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KitchenAid Professional 600 Mixer


Shelby
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I'm in the market for a stand mixer.

(Thanks Andie for helping!)

I was kind of leaning towards the DLX/Assistent. It seems pretty well liked for bread making. But, there seems to be some concern about small batches of a loaf or two. And small batches generally. I'm not much a of a baker and up until now I've kneaded by hand. Getting some tendonitis problems in my elbow though.

So, can anybody speak to doing small batches in the DLX/ Assistent?

Thanks!

Geoff

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I have a 450 watt 5 qt bowl lift KA commercial that I knead 1100grams (abt 2.5 lbs) of flour at 68% hydration for 10 minutes , with no problems at allfor many,many years,,(sound of knocking on wood...)))I do 4 batches at a session

Bud

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I have both the DLX Electrolux Assistent and the Hobart N50. Both are terrific machines, but the Hobart (which is a workhorse) is climbing out of reasonable price range. By all means consider a DLX. They are designed for mixing and kneeding. If you are doing breads or cookies, there is none better. The DLX did not hesitate on a large batch of springerle cookie dough a couple years ago. I do not necessarily believe they are aimed at whisking, but you can always get a hand-held mixer for those tasks.

"A cloud o' dust! Could be most anything. Even a whirling dervish.

That, gentlemen, is the whirlingest dervish of them all." - The Professionals by Richard Brooks

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I was reading this web page the other day; http://www.davidlebovitz.com/2006/04/inside-kitchena/ that was mentioned in another thread and came across something interesting. Apparently you can call KA and hold the phone up to a working mixer and they can diagnose the problem for you. Of course, if it's overheated and has shut down there's not much to listen to. Anyway, I'd get on the phone to them and see what they can do?

I've had a Kenwood Chef Premiere (their smallest [cheapest] 'full-size' mixer) for about six months now and am pretty happy with it. It kneads together my wet sponges and dry stuff well (about six cups of flour total and corresponding amounts of water), it was always a pain to do that by hand. I've no 'older, better models' to compare it to.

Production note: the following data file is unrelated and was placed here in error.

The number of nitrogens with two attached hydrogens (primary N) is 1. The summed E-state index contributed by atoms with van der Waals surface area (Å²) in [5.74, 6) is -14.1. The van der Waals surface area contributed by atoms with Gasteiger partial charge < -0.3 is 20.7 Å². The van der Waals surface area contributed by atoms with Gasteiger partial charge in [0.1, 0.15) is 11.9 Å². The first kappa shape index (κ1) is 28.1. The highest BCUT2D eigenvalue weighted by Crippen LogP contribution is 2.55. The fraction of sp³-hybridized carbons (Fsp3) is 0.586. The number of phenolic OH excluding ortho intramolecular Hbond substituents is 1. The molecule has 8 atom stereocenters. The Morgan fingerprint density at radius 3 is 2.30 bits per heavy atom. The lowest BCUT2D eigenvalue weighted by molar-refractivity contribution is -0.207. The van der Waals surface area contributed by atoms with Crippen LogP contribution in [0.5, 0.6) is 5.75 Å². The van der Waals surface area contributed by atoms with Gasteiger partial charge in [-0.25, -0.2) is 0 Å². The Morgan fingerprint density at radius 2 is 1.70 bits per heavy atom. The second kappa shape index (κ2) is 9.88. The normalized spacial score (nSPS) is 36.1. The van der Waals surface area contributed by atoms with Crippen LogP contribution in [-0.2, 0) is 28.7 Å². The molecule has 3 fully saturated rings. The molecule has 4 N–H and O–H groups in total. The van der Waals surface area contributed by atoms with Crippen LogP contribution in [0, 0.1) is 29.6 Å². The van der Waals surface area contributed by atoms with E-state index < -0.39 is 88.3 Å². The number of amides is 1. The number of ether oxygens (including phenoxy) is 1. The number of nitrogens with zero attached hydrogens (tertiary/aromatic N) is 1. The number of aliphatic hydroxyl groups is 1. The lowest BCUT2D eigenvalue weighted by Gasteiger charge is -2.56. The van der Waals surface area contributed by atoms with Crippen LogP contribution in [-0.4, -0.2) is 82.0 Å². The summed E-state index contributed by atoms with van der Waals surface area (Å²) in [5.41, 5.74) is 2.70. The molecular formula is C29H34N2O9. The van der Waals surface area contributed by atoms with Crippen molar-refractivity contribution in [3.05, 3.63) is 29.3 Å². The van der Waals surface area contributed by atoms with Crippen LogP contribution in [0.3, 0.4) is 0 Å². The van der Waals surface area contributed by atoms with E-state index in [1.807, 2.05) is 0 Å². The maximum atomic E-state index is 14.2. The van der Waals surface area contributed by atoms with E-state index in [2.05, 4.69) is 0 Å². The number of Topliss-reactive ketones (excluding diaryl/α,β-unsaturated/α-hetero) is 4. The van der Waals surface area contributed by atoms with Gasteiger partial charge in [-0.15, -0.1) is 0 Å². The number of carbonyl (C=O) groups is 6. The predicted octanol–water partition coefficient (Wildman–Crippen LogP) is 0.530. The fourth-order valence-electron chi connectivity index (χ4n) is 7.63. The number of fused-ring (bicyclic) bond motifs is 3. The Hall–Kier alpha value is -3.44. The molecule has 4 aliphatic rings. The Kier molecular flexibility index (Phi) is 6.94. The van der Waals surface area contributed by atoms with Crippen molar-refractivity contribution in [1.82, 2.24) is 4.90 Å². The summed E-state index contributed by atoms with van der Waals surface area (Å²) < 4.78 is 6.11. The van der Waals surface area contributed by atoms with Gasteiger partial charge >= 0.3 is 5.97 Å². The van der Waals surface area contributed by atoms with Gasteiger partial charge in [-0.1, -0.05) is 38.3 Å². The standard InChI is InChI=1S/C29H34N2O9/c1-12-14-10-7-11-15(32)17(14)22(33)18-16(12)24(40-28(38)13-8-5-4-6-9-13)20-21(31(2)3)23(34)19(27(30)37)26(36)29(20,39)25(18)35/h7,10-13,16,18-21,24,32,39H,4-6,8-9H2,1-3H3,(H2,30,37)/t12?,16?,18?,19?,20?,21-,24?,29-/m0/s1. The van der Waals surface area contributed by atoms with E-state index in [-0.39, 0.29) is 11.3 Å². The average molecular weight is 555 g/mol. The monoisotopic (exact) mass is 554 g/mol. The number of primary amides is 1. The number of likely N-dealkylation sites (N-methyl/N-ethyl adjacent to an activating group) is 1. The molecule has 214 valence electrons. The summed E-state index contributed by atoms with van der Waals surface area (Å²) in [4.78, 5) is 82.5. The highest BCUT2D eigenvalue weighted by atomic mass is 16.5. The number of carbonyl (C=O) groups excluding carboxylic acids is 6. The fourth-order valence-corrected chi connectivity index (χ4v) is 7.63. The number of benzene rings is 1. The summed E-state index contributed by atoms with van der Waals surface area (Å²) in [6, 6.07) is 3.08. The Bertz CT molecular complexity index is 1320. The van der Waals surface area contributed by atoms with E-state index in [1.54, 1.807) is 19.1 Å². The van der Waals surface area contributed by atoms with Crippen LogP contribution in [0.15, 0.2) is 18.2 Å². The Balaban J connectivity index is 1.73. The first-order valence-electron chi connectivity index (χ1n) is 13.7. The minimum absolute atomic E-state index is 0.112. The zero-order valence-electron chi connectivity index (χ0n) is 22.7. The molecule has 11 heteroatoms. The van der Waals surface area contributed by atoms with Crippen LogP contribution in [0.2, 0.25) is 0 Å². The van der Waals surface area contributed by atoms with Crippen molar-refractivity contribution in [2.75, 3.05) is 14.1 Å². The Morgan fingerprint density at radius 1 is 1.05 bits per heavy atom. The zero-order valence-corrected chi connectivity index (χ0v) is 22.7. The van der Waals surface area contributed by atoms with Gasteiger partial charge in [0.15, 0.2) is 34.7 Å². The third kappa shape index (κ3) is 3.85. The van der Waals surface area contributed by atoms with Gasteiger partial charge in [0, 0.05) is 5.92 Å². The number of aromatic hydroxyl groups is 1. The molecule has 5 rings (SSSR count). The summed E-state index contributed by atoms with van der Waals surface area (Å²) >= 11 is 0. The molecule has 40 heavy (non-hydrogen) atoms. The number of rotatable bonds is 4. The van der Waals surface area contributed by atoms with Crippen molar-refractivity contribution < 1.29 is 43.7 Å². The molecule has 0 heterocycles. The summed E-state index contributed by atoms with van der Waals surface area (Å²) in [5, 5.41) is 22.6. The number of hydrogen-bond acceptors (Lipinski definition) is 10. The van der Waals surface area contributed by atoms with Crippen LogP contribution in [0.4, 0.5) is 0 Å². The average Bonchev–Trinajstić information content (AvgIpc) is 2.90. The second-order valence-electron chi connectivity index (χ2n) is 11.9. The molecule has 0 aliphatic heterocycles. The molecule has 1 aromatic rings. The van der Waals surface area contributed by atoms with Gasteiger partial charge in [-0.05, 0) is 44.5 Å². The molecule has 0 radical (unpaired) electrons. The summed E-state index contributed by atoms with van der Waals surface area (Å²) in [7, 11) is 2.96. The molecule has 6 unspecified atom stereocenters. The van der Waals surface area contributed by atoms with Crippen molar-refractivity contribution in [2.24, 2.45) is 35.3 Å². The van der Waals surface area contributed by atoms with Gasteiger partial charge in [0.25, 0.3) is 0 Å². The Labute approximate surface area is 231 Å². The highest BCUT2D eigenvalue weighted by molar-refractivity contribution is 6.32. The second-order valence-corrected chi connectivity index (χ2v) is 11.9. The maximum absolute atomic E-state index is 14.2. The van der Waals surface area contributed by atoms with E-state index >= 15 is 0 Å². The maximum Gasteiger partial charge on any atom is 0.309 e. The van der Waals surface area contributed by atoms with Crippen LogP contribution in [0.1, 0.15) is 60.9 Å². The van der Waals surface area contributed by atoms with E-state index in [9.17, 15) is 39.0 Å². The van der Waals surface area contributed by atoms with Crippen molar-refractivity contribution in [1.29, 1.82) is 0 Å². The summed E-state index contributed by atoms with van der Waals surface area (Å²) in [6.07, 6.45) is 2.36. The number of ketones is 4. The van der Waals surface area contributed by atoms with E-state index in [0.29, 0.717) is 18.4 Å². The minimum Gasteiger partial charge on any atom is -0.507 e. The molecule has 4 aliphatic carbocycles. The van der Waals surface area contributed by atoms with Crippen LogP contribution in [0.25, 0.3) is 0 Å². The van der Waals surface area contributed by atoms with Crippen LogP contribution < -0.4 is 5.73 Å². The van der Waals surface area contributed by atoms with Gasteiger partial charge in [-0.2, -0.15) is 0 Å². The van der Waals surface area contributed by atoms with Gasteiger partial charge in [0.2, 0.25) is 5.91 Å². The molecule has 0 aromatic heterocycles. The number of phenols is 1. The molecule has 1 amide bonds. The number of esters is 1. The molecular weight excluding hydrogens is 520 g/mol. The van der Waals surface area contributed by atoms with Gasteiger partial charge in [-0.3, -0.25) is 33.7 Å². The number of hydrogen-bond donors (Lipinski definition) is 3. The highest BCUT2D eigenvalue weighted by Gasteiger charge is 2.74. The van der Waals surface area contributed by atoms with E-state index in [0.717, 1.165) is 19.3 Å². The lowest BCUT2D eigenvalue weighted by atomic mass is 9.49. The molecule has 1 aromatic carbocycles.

Edited by Big Joe the Pro (log)

Maybe I would have more friends if I didn't eat so much garlic?

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Two weeks ago I sent back a KA 600 mixer I purchased at Christmas, for replacement. At the 6 minute mark, at a #2 setting, of mixing pizza dough it started to clunk in a nice steady beat. I was preparing 9 cups of flour for a double batch of dough with the dough hook. They were very gracious about the exchange. This mixer replaced a 400 that I didn't want to test double dough batches on. I would not have repurchased a KA except I have the additional attachments. I've not experienced any heat issues on the 600. We'll see how this one does through the summer pizza/bocce season.

"I drink to make other people interesting".

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Apparently you can call KA and hold the phone up to a working mixer and they can diagnose the problem for you.

5 or 6 years ago I finally bought a KitchenAid for home use. Seemed silly not to have one, being a pastry chef and all. Got a shiny red 6 quart Professional 5 plus, which I can't stand to use because it is SO FREAKIN' LOUD. Every time I use it, I am incredibly tempted to call KA and attempt to have a conversation while standing in front of it. It has a loud, horrible high-pitched whine that makes me want to leave the house while the mixer is running. I hate my KitchenAid. Why is it so loud? No mixer I've ever used professionally makes such an awful noise. :sad:

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  • 4 years later...

After 8 years i've finally had a problem with my pro 600. I've been experimenting with pizza, and working with stiffer doughs, and yesterday I got some binding and bad noises from the planetary assembly.

 

I'm waiting for a set of snap-ring pliers to show up so I can complete the disassembly and figure out what's going on. So far i have the gear cover open and the worm assembly gears removed and everything on top cleaned up.